Students at the Larner College of Medicine at the University of Vermont share their thoughts with peers, mentors, family, and friends. Everything from what inspired them to choose a career in medicine, to their first-year experience, to fourth year rotations – the personal and the professional.
Written by UVM Associate Dean for Public Health
Jan Carney, M.D., MPH
By now, we have all heard of “fake news,” but what about “fake science news” – does it exist and how can we differentiate between fact and fiction? In January 2017, The Los Angeles Times wrote about epidemic spread of “fake news” to science and medicine. In February, Academic Medicine sounded a warning to academics everywhere about predatory publishing, an exploding and distracting publication practice characterized by “weak peer review, sloppy science, or even fraud.”
Written by Laurie Griesinger ’17
Laurie Griesinger ’17, a native of South Bend, Indiana, hit the residency interview trail this year, with her sights set on a residency in pathology. Like thousands of her peers, she has interviewed in locations across the country in the months leading up to Match Day on March 17. No two journeys are alike, however. . In the Q&A that follows, Griesinger shares some of the things she learned about herself, as well as some practical advice about parking garages and what to make sure to have in your purse, all gleaned during her months of travel and interviewing.
Written by Nicholas Bonenfant ’17
All fourth year students at the UVM Larner College of Medicine are required to complete either a teaching month or a scholarly project, both to reinforce foundational sciences and to encourage the development of students as physician-scholars. For this scholarly project, Nicholas Bonenfant ’17 has been working with Michael Upton, M.D., assistant professor of psychiatry, to develop a series of educational eModules and presentations on topics related to LGBTQ health issues. He will be matching into pediatrics on Match Day, March 17. Read more in a Q & A with Bonenfant.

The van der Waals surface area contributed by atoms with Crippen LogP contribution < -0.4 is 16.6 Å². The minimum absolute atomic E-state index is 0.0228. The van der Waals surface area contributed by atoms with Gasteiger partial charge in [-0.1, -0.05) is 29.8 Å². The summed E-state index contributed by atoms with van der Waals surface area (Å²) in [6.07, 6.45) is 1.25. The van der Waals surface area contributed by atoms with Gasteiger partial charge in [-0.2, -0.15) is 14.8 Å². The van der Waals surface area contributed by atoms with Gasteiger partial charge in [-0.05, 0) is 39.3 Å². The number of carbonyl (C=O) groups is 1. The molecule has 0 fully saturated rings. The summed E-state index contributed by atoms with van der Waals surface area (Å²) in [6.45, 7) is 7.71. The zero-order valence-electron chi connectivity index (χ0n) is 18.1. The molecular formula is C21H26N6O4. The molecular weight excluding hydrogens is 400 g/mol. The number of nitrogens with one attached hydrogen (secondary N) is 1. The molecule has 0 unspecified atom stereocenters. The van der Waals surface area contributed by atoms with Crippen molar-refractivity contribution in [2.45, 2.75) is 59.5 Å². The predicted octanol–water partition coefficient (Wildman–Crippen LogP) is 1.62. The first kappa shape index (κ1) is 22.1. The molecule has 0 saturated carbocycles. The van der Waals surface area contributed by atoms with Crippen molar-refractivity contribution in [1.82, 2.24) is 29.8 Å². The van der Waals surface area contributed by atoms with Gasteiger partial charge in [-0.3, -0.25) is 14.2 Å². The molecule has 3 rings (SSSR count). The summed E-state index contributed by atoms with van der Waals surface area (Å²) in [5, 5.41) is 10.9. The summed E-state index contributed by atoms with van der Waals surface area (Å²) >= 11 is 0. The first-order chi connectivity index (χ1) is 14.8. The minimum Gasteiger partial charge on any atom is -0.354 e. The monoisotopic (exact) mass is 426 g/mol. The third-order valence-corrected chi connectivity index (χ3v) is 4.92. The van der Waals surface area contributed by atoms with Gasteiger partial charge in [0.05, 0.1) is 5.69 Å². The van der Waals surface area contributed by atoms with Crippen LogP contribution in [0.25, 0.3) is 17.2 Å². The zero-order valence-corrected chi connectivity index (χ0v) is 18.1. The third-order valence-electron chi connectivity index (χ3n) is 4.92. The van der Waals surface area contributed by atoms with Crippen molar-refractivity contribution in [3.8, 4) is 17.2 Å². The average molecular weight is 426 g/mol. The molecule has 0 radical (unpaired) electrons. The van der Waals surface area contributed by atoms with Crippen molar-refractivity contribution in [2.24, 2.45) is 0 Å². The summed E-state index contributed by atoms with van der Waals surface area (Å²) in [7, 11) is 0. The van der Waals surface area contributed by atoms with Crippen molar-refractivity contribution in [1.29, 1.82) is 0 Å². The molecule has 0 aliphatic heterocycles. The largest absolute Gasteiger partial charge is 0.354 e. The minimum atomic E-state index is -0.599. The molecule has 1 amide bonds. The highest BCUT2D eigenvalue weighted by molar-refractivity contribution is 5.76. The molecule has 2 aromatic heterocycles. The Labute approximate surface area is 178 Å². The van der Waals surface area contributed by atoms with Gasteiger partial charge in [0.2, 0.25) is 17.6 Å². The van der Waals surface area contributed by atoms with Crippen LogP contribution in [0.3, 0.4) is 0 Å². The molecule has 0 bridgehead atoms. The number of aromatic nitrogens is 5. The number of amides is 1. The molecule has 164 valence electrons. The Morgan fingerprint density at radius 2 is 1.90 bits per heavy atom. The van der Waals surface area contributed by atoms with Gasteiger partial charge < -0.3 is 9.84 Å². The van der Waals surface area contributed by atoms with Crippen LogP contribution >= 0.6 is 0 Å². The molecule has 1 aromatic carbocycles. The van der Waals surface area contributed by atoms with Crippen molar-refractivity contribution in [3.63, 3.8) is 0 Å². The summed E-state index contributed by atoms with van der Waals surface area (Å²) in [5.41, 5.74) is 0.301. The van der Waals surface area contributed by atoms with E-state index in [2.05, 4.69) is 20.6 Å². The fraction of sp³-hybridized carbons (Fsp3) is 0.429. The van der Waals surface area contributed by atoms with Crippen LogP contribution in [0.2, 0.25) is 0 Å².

Written by Anna Lidofsky ’20
I have a friend at the Vermont Department of Health who studies unintentional injuries and violence as a leading cause of morbidity. She was talking to me the other day about how there is a tendency to overlook the importance of preventative health measures, likely because such policies are the victim of their own success. No one gives the Centers for Disease Control a pat on the back for preventing a seasonal flu outbreak. I am reminded of her wise words as I consider the new Congress and Administration’s aim to replace the Affordable Care Act (ACA), a policy under which 30 million Americans are insured. I feel it is my duty to join others in taking a stand to support the policies I think will protect the health care needs of our patients.
Written by Katherine Wang ’17
It was the combination of Grey’s Anatomy and Mountains Beyond Mountains that convinced me my senior year of high school to consider medicine as a career—the excitement of the operating room and the journey Paul Farmer took through Haiti and beyond. It obviously was an idealized notion of both surgery and global health, but it shaped my undergraduate experience. I chose to major in anthropology, and enrolled in an introductory writing course in the subject after reading about it in Tracy Kidder’s book.